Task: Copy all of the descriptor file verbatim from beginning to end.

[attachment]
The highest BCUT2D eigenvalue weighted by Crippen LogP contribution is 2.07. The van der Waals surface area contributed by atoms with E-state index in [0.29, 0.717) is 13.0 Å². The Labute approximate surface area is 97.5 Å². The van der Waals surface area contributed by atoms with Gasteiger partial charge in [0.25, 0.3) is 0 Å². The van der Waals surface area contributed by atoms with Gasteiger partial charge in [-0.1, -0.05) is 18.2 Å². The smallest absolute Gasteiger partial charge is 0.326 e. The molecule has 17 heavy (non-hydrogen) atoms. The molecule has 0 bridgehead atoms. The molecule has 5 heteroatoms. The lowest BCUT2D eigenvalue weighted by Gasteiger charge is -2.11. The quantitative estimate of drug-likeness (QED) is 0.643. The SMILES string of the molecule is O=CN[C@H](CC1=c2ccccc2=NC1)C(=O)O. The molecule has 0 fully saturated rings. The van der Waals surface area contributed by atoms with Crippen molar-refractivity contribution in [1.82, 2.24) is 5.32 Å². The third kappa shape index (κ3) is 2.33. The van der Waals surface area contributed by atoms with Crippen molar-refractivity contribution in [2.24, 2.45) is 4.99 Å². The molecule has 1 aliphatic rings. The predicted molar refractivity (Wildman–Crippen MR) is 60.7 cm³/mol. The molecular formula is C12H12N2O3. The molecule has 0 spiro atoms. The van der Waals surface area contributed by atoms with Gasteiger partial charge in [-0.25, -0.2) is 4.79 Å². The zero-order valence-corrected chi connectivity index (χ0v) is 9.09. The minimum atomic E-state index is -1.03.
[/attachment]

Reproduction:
The highest BCUT2D eigenvalue weighted by Crippen LogP contribution is 2.07. The van der Waals surface area contributed by atoms with E-state index in [0.29, 0.717) is 13.0 Å². The Labute approximate surface area is 97.5 Å². The van der Waals surface area contributed by atoms with Gasteiger partial charge in [0.25, 0.3) is 0 Å². The van der Waals surface area contributed by atoms with Gasteiger partial charge in [-0.1, -0.05) is 18.2 Å². The smallest absolute Gasteiger partial charge is 0.326 e. The molecule has 17 heavy (non-hydrogen) atoms. The molecule has 0 bridgehead atoms. The molecule has 5 heteroatoms. The lowest BCUT2D eigenvalue weighted by Gasteiger charge is -2.11. The quantitative estimate of drug-likeness (QED) is 0.643. The SMILES string of the molecule is O=CN[C@H](CC1=c2ccccc2=NC1)C(=O)O. The molecule has 0 fully saturated rings. The van der Waals surface area contributed by atoms with Crippen molar-refractivity contribution in [1.82, 2.24) is 5.32 Å². The third kappa shape index (κ3) is 2.33. The van der Waals surface area contributed by atoms with Crippen molar-refractivity contribution in [2.24, 2.45) is 4.99 Å². The molecule has 1 aliphatic rings. The predicted molar refractivity (Wildman–Crippen MR) is 60.7 cm³/mol. The molecular formula is C12H12N2O3. The molecule has 0 spiro atoms. The van der Waals surface area contributed by atoms with Gasteiger partial charge in [-0.25, -0.2) is 4.79 Å². The zero-order valence-corrected chi connectivity index (χ0v) is 9.09. The minimum atomic E-state index is -1.03.